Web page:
Alien: Resurrection is the Voldermort of the Alien franchise; it’s the film that shall not be named for the rage it causes. It ain’t all that bad. Okay, it may need a two-drink minimum to hit play but it’s not close to the loathsome Alien Verses Predator and Alien Verses Predator: Requiem. Put on rose tinted glassed because we’re diving into Alien: Resurrection with no shame.
There’s a few silver linings to the fourth entry in the Alien franchise that employed iconic French director, Jean-Pierre Jeunet, to resurrect Ellen Ripley (Sigourney Weaver) from the dead … as a clone. The idea came from a pitch from Buffy the Vampire Slayer creator, Joss Whedon. As is a tradition with the films later in the Alien franchise (See: Alien 3), Whedon would later express his displeasure for it by stating in an interview, “there is always going to be a shitty Alien movie out there. A shitty Alien movie with my name on it.” Whedon is fine, he directed The Avengers and Avengers: Age of Ultron that made billions for Disney and Marvel.
The story idea was good enough to lure Weaver back (plus $11 million) whose involvement was essential to generating interest in the project. Jeunet at the time was known for his films Delicatessen and The City of Lost Children and became the number-one choice after the filmmakers Danny Boyle, Peter Jackson and Bryan Singer turned down the gig. Another incentive for Jeunet was the $70 million budget he was given by Fox; the highest for a film in the Alien franchise at the time (Prometheus is the current record holder with $130 million).
Jeunet gives Alien: Resurrection an odd yet playful Euro science fiction feel close in resemblance to fellow French filmmaker, Luc Besson, who bested Jeunet in the same year with The Fifth Element. The camera swings around wildly and is always in a hurry to zoom in on each character at odd angles. Alien: Resurrection is flamboyant compared to its predecessors and has more of a slasher vibe as opposed to the haunted house in space feel that permeated through the first three films. Jeunet has the aliens get inventive with their kills, which is where the mischievousness kicks in. With this eye for Jeunet’s style and mirth, you can appreciate the difference the director brings to the franchise, even when he’s burning it down. Like Whedon, Jeunet was fine after, he would recover from the experience in style with an idea for his next film: Amélie.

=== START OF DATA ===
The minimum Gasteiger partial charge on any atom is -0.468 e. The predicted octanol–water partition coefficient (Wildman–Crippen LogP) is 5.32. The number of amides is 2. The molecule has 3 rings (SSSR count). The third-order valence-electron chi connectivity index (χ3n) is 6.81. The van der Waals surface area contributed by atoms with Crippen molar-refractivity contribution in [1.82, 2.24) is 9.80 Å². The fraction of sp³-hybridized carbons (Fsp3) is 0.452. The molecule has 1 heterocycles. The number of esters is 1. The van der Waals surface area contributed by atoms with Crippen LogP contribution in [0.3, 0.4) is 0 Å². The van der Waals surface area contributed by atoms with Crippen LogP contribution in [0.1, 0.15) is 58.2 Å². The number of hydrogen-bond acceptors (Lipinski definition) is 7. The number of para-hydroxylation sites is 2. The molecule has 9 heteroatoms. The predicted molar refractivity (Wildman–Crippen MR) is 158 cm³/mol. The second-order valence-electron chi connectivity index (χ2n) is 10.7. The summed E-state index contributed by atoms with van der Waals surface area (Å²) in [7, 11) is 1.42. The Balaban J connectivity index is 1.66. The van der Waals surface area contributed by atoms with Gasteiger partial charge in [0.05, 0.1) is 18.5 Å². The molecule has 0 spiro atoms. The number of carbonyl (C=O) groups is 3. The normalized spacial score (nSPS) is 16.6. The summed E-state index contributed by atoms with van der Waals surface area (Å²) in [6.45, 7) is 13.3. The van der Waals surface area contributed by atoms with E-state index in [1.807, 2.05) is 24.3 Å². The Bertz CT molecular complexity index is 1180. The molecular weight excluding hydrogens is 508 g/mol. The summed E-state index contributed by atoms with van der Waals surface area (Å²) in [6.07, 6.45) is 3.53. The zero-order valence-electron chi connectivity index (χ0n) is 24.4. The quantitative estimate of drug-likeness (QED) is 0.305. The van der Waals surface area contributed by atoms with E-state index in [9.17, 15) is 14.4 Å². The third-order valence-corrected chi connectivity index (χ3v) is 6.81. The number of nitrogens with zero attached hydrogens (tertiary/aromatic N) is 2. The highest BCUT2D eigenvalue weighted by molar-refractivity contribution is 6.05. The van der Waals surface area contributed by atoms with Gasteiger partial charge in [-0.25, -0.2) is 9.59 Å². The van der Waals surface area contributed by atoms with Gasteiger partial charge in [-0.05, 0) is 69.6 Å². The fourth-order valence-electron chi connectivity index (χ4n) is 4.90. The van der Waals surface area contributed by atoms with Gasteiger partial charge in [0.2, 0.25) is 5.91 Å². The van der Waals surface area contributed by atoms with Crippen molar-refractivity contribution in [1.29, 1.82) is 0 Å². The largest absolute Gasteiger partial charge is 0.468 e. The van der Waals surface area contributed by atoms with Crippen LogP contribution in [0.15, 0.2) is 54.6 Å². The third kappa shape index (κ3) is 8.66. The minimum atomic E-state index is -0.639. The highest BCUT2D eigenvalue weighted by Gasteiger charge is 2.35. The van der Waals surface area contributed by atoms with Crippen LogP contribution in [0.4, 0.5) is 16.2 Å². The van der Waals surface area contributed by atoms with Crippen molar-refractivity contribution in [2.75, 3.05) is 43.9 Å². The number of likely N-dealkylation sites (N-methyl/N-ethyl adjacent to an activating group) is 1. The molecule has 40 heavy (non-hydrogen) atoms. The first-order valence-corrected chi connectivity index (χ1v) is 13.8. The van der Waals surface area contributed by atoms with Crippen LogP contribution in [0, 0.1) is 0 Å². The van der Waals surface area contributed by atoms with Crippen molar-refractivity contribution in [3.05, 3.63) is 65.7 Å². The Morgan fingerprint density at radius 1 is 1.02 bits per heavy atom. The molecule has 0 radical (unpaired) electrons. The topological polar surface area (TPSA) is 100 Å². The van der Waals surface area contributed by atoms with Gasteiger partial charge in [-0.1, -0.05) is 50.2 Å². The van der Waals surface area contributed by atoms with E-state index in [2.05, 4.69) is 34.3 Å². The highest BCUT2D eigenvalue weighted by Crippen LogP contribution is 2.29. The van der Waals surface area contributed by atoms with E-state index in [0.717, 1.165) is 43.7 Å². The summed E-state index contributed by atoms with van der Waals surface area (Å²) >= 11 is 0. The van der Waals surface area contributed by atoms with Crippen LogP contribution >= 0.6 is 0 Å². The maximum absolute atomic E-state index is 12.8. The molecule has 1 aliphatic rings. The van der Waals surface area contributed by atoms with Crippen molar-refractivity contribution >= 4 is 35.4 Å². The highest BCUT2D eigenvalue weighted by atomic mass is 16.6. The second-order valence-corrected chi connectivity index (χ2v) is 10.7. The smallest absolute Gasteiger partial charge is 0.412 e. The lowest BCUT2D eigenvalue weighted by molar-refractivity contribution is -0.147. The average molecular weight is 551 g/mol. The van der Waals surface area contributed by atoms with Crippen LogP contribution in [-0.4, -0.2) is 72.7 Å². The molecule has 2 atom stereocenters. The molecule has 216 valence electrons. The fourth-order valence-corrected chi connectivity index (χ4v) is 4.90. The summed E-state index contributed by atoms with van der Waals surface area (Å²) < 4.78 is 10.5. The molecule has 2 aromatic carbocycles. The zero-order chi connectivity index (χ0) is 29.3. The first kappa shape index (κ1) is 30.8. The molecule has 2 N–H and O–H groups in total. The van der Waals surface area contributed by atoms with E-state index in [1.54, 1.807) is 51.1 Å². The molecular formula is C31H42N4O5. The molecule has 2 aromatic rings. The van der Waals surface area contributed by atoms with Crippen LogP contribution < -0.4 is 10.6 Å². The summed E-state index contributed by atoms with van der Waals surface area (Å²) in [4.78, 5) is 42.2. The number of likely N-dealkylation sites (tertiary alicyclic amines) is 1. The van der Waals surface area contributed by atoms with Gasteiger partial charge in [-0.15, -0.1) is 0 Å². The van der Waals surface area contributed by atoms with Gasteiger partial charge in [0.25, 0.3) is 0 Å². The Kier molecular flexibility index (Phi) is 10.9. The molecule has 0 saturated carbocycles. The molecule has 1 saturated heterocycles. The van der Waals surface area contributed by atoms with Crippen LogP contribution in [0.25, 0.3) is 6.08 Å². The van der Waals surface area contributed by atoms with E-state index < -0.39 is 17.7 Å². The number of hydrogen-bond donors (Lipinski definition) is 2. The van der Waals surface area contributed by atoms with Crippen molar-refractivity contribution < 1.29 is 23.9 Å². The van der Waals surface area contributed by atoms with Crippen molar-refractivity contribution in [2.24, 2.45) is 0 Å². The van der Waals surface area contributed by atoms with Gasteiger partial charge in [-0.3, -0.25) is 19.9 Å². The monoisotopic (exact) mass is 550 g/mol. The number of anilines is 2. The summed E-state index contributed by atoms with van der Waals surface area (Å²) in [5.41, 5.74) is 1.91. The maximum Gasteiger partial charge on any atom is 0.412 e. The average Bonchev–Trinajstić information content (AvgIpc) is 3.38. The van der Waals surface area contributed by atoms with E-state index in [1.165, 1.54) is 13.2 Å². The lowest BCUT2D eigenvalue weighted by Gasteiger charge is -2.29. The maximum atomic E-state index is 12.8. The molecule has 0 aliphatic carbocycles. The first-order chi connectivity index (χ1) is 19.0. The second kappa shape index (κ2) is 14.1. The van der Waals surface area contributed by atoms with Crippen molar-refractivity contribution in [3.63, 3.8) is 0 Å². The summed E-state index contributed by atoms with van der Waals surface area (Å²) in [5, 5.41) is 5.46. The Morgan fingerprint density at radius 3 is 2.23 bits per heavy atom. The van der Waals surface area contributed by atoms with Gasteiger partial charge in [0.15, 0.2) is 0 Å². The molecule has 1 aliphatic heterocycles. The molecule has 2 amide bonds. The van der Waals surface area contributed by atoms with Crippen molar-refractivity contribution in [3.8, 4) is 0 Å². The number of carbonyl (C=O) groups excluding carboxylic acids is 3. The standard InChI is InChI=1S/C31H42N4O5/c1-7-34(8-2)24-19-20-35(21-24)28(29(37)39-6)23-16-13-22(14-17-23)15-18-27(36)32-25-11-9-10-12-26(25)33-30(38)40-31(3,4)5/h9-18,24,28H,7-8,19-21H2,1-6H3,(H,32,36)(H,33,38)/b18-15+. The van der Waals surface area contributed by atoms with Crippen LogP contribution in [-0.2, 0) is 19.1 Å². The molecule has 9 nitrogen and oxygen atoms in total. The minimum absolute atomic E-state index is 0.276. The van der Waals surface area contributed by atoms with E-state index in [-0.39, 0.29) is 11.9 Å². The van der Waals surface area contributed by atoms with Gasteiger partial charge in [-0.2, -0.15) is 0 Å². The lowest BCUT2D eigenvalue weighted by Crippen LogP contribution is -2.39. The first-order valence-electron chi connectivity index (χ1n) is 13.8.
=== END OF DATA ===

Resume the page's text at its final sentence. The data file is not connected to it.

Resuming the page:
Considering the outcome of Alien 3, the curiosity around Ellen Ripley’s return was a huge draw card for Alien: Resurrection. Weaver’s reappearance was the seal of approval Fox needed to get fans back for another one. Ripley returns, as a clone, 200 years after Alien 3, whose DNA is infused with the alien she was carrying when she died so she now has enhanced strength and reflexes, acidic blood and a psychic link with the creatures. What could possibly go wrong? Weaver gives a loony performance as ‘Ripped-ley’. A lot of the behind-the-scenes stories around the film’s production center on Weaver having the final say on everything from where the film would shoot, down to the minutia of the plot. There has long been a rumour that Weaver dictated she wanted to have sex with the alien queen as part of her list of demands to return to the role, which explains the alien/human hybrid, The Newborn, featured in the finale. So, it seems like nobody said ‘no’ to Weaver throughout the production and she ran wild with her performance. And it kind of works in an entertaining way as clone Ripley bluntly tells everyone how bad things are going to get. In one scene, she’s asked how she battled the aliens in previous encounters, she responds with: “I died.” It’s not all self-awareness, though; the scene where clone Ripley encounters the lab of failed attempts to replicate her is the lone chilling moment of the film. In fact, it’s the scene that provides the justification for the whole film, if only the rest would match the horror of this moment.
One final touch that makes Alien: Resurrection tolerable (just) is the reveal that Winona Ryder’s character is synthetic. The last synthetic we saw was the mangled Bishop in Alien 3. 200-years later we find out that synthetic beings have begun creating their own kind and Ryder is on a mission to kill the clone Ripley. Ryder gets a few action moments and there’s something interesting about the synthetic being the most human character in the film; clone Ripley even makes note of it at one point. It never goes any further than being a surprise twist but synthetics blending in as humans across the galaxy is a potent one that’s never fully explored.
So, should you revisit Alien: Resurrection? It’s not the important question here, you should really be asking yourself, am I drunk enough? There’s stuff buried in this film that make for a fun sit if you feel like being relentless with optimism.
Alien Resurrection screens this Saturday night on SBS VICELAND at 8:30pm.